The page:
Wellington, Florida, USA – February 24, 2022 – After reading the advice of the FEI Veterinary Department, ESP Management will be implementing the same biosecurity protocols for all new entries for WEF 2022. Please see the updated information below:
- Anyone shipping horses into the PBIEC facility and any new back numbers processed will be required to sign a declaration stating that the horses entering the facility are healthy and have not been in a California competition after January 28th.
- For any horse that has been at a California competition after January 28th OR has been exposed to any horse that has been at a California competition after January 28th, one of the following criteria must be met and provided to ESP Management before being able to come to the PBIEC Show Grounds:
- Criteria One: Two samples taken using nasopharyngeal swabs must be analyzed by PCR testing on day 7 and day 14. Day 0 is considered to be the day your horse left the California competition. Both swabs must result in negative test results to EHV-1 in order to satisfy the requirements. If either of the tests generates a positive result, the horse must remain in isolation and be re-tested. It is necessary to have two negative test results, taken at least seven days apart to fulfill the FEI Veterinary Department requirements.
- Criteria Two: Or the horse must have been isolated outside of a California horse show facility for 21 days. A rectal temperature must be taken and recorded during the isolation period, and samples must be taken after day 21 using a nasopharyngeal swab to test for EHV-1 via PC analysis. Day 0 is considered to be the day your horse left the California competition. The swab must show a negative PC test result to EHV-1. If the test generates a positive result, the horse must remain in isolation for a further 7 days and be re-tested before it is allowed entrance to PBIEC.
- Any horses that were released from isolation in California must only be released on the advice of your veterinarian.
As with any situation that involves our horses’ welfare, we are all relying on the honesty of the individuals that are responsible for the horses’ care. Due to the severity of the EHV-1 cases that are currently in California, the documents that will be required to bring a horse onto the PBIEC show grounds will be considered truthful and binding. In the event of any of these protocols being disregarded, we will refuse further entries from all related horses and we will inform USEF for further disciplinary action.
It is our shared responsibility to keep our horses safe. We urge all equestrians to please remember and abide by the following biosecurity measures:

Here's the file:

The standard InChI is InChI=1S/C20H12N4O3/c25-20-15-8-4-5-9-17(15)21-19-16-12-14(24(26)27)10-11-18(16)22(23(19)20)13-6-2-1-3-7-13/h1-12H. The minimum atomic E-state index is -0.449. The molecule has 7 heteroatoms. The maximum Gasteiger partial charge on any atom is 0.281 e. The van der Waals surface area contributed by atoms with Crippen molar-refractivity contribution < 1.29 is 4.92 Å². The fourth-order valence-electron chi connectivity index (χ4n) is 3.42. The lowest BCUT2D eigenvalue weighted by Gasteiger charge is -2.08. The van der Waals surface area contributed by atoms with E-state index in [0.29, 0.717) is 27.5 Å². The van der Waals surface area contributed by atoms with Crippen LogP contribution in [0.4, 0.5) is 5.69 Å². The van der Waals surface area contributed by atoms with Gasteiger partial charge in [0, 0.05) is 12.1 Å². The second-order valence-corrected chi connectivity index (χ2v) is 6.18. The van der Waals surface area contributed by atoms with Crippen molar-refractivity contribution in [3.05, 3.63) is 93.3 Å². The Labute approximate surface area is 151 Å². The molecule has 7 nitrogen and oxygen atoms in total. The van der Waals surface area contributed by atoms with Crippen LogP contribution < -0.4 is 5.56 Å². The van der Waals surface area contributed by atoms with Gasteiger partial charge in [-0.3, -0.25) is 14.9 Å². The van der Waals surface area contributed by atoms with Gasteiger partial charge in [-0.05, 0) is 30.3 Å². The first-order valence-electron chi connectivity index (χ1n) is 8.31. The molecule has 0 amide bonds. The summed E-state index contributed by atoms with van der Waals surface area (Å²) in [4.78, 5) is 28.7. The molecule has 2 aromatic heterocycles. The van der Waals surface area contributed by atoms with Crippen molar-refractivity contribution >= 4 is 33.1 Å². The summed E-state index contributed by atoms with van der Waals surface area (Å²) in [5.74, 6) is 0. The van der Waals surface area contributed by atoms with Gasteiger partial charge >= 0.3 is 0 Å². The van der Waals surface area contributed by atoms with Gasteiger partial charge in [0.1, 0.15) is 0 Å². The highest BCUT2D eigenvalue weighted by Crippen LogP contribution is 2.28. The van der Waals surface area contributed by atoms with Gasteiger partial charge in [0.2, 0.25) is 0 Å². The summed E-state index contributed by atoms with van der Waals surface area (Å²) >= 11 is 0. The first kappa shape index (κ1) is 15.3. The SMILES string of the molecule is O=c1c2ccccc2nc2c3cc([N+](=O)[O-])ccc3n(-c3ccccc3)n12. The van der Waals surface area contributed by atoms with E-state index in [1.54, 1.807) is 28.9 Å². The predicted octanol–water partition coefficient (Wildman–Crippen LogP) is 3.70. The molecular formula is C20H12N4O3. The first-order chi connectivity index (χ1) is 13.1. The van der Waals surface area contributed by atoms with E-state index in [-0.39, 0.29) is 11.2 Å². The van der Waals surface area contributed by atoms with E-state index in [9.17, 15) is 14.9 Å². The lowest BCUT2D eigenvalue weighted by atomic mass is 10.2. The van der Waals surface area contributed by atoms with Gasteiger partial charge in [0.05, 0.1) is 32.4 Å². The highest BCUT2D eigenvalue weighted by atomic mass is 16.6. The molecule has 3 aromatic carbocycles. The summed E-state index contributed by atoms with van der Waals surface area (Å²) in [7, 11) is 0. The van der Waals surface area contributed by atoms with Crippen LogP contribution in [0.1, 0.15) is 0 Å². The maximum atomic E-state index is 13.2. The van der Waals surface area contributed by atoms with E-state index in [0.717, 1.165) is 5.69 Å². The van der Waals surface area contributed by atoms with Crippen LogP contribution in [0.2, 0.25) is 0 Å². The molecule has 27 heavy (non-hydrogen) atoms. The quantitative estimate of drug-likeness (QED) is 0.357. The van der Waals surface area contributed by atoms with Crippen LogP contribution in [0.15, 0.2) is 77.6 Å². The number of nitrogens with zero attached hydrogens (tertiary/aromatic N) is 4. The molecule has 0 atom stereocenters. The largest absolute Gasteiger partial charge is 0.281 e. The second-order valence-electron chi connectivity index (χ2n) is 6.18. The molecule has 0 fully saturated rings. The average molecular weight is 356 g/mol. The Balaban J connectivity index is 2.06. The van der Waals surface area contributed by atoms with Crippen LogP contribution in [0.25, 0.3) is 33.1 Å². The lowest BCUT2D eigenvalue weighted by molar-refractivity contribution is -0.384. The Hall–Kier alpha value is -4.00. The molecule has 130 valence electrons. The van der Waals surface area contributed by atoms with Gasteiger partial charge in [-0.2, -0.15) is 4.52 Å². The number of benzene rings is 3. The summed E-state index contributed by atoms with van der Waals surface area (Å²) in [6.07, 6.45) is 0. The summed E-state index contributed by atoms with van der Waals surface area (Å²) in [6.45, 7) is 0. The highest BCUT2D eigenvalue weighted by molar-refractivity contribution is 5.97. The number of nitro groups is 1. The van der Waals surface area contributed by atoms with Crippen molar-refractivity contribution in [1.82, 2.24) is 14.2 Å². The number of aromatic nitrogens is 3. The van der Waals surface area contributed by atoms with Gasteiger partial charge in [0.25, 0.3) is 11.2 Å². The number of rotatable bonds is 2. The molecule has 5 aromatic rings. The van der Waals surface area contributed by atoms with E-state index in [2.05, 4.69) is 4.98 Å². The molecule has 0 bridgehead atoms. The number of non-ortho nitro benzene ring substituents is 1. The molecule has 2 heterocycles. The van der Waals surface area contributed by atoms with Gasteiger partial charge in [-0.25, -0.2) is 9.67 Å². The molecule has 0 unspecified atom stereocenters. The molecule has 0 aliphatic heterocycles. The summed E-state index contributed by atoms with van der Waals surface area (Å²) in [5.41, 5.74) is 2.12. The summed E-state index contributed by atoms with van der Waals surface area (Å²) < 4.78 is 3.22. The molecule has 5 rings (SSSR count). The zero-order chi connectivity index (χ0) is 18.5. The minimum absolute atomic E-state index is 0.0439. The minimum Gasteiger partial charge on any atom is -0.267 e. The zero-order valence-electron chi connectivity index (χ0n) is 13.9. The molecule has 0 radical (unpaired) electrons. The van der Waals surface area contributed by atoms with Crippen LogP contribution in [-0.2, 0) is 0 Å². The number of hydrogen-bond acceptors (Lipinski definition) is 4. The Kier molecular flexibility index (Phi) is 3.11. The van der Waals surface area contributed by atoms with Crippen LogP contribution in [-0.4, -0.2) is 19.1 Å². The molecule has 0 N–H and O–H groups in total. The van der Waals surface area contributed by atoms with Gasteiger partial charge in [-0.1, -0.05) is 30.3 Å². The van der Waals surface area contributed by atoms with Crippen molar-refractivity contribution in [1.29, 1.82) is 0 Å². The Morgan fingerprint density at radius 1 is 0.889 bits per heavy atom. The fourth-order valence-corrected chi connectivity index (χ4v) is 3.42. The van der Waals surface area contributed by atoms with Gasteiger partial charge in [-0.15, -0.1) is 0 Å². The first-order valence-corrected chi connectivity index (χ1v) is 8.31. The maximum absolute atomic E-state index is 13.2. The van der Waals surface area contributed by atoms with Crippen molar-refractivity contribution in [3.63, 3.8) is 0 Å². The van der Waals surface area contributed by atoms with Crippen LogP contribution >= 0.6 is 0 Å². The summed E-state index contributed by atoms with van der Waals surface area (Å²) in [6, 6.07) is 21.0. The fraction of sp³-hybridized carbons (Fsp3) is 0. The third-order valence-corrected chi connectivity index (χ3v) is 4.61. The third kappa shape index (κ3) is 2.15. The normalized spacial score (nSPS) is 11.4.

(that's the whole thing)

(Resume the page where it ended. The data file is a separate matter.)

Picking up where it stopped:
- Take all horses’ temperatures daily and immediately report any horse with a temperature above 101.5 degrees Fahrenheit or any signs of respiratory or neurological disease to your veterinarian and/or show management.
- Take the temperature of all horses prior to shipping to WEF or AGDF, and do not bring any febrile horses or horses exposed to fevers of unknown origin to the show.
- Avoid mixing of horses where possible, practice equine social distancing. Please consider isolating any new horse(s) introduced to your farm for a minimum of 14 days.
- Ensure good hygiene and biosecurity at the show and your home farms.
- Make sure your horses are currently vaccinated for influenza and EHV. Under no circumstances should a horse that has been vaccinated compete within 7 days.
- You should be able to document your horse’s normal temperature before arrival. Please do not ship horses with elevated temperatures. It is recommended that you establish a log of temperatures taken at least twice daily. If there is an elevated temperature for more than a 24-hour period, please consult your local veterinarian immediately.
- Every effort should be made to minimize stress and commingling of horses shipped long distances. Extra hours on a horse van or moving from stable to stable is the fastest way to compromise your horses’ and your neighbor’s horses’ health.
- Please take the time to review equine good hygiene practices and impress their importance to your grooms and barn managers in everyday care
Further biosecurity protocols and additional resources can be found here:
Information on the current known positive EHV-1 cases can be found here: https://equinediseasecc.org/alerts.
ESP has longstanding protocols to manage such events and will provide isolation facilities if and as required. Experience has taught us that early identification is key when dealing with disease outbreaks, and this requires cooperation from everyone within the community.
If you have any questions or concerns about your horse’s health, please contact our veterinary partners: Palm Beach Equine Clinic at 561-793-1599
Source: Press release from ESP – Equestrian Sports Productions
Photos: © PBIEC – Palm Beach International Equestrian Center